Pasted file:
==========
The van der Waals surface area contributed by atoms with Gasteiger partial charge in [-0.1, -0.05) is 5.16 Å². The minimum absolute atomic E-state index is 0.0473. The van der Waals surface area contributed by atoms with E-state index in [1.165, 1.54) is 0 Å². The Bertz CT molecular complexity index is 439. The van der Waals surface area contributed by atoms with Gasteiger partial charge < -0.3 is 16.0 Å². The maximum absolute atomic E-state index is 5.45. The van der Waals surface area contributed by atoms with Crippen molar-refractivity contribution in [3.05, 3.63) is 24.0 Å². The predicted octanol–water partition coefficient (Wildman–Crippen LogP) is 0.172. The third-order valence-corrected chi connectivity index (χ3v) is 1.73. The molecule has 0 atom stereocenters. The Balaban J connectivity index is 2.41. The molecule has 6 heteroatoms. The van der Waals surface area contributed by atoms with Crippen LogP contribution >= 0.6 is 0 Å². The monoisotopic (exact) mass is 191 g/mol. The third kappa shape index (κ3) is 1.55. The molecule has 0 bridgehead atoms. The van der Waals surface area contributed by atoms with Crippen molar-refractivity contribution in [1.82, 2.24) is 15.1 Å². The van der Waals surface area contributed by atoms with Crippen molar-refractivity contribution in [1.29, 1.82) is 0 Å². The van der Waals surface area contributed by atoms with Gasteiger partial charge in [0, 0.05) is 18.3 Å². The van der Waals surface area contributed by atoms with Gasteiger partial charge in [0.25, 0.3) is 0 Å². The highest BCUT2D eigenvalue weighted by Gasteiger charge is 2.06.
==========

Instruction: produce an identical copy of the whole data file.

The van der Waals surface area contributed by atoms with Gasteiger partial charge in [-0.1, -0.05) is 5.16 Å². The minimum absolute atomic E-state index is 0.0473. The van der Waals surface area contributed by atoms with E-state index in [1.165, 1.54) is 0 Å². The Bertz CT molecular complexity index is 439. The van der Waals surface area contributed by atoms with Gasteiger partial charge < -0.3 is 16.0 Å². The maximum absolute atomic E-state index is 5.45. The van der Waals surface area contributed by atoms with Crippen molar-refractivity contribution in [3.05, 3.63) is 24.0 Å². The predicted octanol–water partition coefficient (Wildman–Crippen LogP) is 0.172. The third-order valence-corrected chi connectivity index (χ3v) is 1.73. The molecule has 0 atom stereocenters. The Balaban J connectivity index is 2.41. The molecule has 6 heteroatoms. The van der Waals surface area contributed by atoms with Crippen LogP contribution >= 0.6 is 0 Å². The monoisotopic (exact) mass is 191 g/mol. The third kappa shape index (κ3) is 1.55. The molecule has 0 bridgehead atoms. The van der Waals surface area contributed by atoms with Crippen molar-refractivity contribution in [1.82, 2.24) is 15.1 Å². The van der Waals surface area contributed by atoms with Crippen molar-refractivity contribution in [1.29, 1.82) is 0 Å². The van der Waals surface area contributed by atoms with Gasteiger partial charge in [0, 0.05) is 18.3 Å². The van der Waals surface area contributed by atoms with Gasteiger partial charge in [0.25, 0.3) is 0 Å². The highest BCUT2D eigenvalue weighted by Gasteiger charge is 2.06.